Pulse ‘Cracking the Code’ for International Women’s Day 2023

Pulse amplified this year’s theme for International Women’s Day, ‘Cracking the Code: Innovation for a gender equal future’, with a campaign encouraging more female students to apply for the company’s work experience and mentorship program that can help kick-start careers.

The United Nations theme for International Women’s Day 2023 encourages females to study for careers in science, technology, engineering, and mathematics (STEM). Yet in Australia, where educational opportunities are gender-equal, women account for no more than 27% of workers in digital technology roles, and less than 13% of working engineers.

The Hunter region has long been associated with manufacturing, coal exports, wineries, hospitality, arts, beaches, and educational facilities. Today, the Hunter is also a hotspot for innovation, an alternative ‘Silicon Valley’ where technological breakthroughs are made.

Pulse, established in the Hunter for more than 35 years, is one company that proactively provides STEM-based career pathways for local students. Historically, careers in digital technology were seen as only available in capital cities, causing the exodus of many of the Hunter’s brightest young people.

The managing director and chief executive officer of Pulse, Ashley Bosworth, attended Lambton High School and began his career with an engineering degree from the University of Newcastle. Other company directors and many of the 60-plus staff were educated locally, the company known for supporting professional development and internal promotions.

However, among the high school graduates and university students seeking employment with Pulse, the male applicants have always vastly outnumbered female applicants.

“With respect for the goals of International Women’s Day 2023, Pulse wants to make an impact. We would like more school students to learn about the kind of careers they can have in fields like software development, app design, and data analytics, if they choose to remain in the Hunter and complete their tertiary studies here,” said Ash Bosworth.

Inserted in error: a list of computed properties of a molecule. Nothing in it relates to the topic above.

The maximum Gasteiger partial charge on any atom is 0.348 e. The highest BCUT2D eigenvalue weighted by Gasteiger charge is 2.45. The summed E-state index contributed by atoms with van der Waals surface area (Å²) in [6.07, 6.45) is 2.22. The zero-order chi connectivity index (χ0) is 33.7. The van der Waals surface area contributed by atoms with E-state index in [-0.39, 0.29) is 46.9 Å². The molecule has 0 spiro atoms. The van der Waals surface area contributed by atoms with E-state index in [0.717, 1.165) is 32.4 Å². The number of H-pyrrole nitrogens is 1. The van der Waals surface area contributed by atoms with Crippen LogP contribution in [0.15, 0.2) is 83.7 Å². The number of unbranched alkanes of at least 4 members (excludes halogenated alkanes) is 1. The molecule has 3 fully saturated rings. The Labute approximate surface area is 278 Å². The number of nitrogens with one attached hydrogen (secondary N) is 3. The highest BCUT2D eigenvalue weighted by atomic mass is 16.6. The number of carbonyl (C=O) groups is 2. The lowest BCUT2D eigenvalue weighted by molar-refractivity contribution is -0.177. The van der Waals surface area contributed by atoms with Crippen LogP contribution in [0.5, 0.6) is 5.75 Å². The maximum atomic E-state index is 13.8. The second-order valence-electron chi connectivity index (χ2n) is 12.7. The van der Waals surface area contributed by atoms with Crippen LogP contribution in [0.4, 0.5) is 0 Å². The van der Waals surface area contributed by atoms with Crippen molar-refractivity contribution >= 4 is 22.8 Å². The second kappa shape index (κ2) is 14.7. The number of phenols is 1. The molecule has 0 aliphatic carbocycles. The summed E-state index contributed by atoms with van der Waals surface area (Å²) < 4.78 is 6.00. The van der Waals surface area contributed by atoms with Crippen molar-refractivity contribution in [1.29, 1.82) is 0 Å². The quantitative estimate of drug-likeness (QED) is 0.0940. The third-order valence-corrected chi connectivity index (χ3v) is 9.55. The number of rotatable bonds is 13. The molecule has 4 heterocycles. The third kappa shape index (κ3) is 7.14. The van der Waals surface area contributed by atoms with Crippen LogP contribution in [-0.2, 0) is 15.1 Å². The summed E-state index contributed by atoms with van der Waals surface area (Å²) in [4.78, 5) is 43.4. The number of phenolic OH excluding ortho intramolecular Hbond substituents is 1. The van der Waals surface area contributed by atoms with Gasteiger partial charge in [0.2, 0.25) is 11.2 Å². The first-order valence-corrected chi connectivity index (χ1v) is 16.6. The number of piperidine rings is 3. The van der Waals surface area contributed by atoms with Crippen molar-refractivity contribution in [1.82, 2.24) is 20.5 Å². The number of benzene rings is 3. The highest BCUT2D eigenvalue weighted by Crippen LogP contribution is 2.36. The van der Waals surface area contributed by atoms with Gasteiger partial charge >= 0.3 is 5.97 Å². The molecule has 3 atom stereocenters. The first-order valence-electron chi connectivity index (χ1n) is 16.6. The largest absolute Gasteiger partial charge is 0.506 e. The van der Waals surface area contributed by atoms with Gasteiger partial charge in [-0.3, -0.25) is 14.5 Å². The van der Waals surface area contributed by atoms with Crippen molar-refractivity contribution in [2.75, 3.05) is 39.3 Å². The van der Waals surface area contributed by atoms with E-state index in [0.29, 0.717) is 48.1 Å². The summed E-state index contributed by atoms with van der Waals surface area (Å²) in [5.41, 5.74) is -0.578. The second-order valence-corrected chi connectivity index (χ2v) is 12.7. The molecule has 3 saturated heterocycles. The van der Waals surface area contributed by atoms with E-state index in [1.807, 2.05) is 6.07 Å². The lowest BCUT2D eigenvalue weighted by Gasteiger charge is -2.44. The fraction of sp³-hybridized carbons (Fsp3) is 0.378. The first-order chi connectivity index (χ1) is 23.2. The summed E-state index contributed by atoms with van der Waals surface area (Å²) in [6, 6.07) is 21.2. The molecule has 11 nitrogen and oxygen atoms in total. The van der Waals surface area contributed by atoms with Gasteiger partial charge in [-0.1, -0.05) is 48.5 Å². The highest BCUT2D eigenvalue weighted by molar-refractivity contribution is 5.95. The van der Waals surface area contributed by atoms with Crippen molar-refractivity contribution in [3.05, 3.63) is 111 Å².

In recent years, Pulse has employed at least five outstanding HSC graduates to kick-start their careers while studying at the University of Newcastle – all of them male. From this year forward, inspired by International Women’s Day 2023, Pulse will reach out to more high schools in the Hunter to see if more female students can be encouraged to apply. Selected students can enter a period of work experience with Pulse, where mentorship and exposure to cutting-edge software development will be invaluable to them. The most promising candidates can be offered transition into paid employment with Pulse when school ends.

St Francis Xavier’s College, Hamilton, was the first school where teachers helped to raise awareness of the Pulse opportunity among students in tech-related subjects. This year, efforts were made to achieve greater inclusivity in response to the Pulse awareness-raising campaign. As a result, the first-ever female HSC students have just been accepted for work experience at Pulse, the first stage of a potential career kick-start with Pulse or at least a head-start for them in the technology industry generally. Rowan Kelly, Leader of Learning – TAS at the College said, “The two students are very happy to be involved. They are the only girls in my Year 12 Software Design class, and they work very diligently.”

Tory Cumming, the manager of human resources at Pulse, said, “With modern policies of equal opportunity, there is no barrier to any person wanting to pursue a career in digital technology, for example. It’s the scarcity of female job applicants causing tech-oriented companies, like Pulse, to appear as if there is gender bias in hiring. Industry cannot break the gender bias in employment unless we can impact the patterns of choice in learning.”

Schools and students with an interest in the ‘Cracking the Code’ awareness-raising campaign by Pulse may contact hr@miningsystems.com for information.

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